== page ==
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Protection of Alaska native customary and traditional hunting and fishing rights through Title VIII OF ANILCA.

BACKDROP

Professor Robert T. Anderson has written a thorough analysis of the history and application of federal law to Alaska Native hunting and fishing rights, including ANILCA, and readers of this paper are encouraged to read Professor Anderson's law review article for an in depth understanding of these issues. (3) Title VIII is administered largely through authority delegated by the Secretaries of Interior and Agriculture to the Federal Subsistence Board (FSB). (4) The Office of Subsistence Management (OSM) performs the majority of administrative support for the FSB, (5) including administration of the regional advisory councils (RACs). Section 805 of ANILCA mandates the establishment of RACs to provide a meaningful forum for the involvement of local residents knowledgeable about subsistence uses in the region. (6)

RACs form recommendations regarding the takings of subsistence resources on the public lands that are to be adopted by the FSB, unless a recommendation is not supported by substantial evidence, is detrimental to subsistence uses, or violates recognized principles of management. (7) Two RACs share jurisdiction over the Kuskokwim River drainage: the Yukon-Kuskokwim RAC (Y-K RAC) and the Western Interior RAC (WIRAC). (8) The Kuskokwim River is second largest in Alaska, only surpassed by the Yukon. Thirty-three Native Villages, all governed by federally recognized tribes, are located in the drainage. Salmon is an essential cultural and nutritional resource for these tribes. Chinook salmon are the most highly valued because they are the largest and highest in fat content, and because they are the first salmon to return in the spring after the ice recedes. Their early arrival coincides with the driest weather and thus the best time for preserving salmon. (9) Native fish camps are marked with large covered drying racks filled with strips of Chinook salmon over a cold alder or cottonwood smoke. The finished product is highly valued and shared and traded with other Native Villages throughout the state. (10)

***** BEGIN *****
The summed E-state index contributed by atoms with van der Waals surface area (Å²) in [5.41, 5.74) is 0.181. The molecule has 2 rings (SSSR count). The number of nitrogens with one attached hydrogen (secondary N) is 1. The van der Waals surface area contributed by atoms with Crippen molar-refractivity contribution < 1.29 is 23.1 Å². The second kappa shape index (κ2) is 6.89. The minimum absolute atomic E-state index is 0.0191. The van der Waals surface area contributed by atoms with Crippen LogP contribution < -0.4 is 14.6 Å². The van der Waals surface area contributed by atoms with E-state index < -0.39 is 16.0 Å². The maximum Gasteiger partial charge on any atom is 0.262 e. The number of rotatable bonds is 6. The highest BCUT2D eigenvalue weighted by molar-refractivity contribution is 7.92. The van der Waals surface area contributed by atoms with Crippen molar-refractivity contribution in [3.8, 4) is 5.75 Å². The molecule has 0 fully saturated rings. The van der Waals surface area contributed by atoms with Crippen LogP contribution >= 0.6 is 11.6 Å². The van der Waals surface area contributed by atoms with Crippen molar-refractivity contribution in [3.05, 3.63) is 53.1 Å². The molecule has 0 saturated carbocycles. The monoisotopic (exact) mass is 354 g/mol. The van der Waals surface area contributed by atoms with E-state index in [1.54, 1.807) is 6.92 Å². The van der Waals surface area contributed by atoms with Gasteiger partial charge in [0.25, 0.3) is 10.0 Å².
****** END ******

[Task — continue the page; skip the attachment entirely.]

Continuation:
Chinook are far more than a vital source of nutrition. They play an essential role in the traditional, cultural, and spiritual way of life for the tribal communities in the drainage. (11) Unfortunately, Title VIII uses the term "subsistence" to protect Alaska Native hunting and fishing rights. This is not a term that is used by Alaska Natives. Numerous Native leaders have spoken at annual and special conventions of the Alaska Federation of Natives rejecting "subsistence" as a term that minimizes a complex and holistic way of interacting with their traditional lands, waters and the plants and animals that share this territory. (12) "Subsistence" lends itself to narrow interpretations associated with nutritional survival, a form of welfare necessary only for those who continue to reside in remote areas where access to grocery stores and jobs is limited. (13) In order to protect Native hunting and fishing rights, Title VIII must protect the full scope of opportunity Congress described as the policy of the law: to provide for the continuation of "Native physical, economic, traditional and cultural existence." (14) This paper analyzes the success of the Federal Subsistence Management Program in achieving this goal.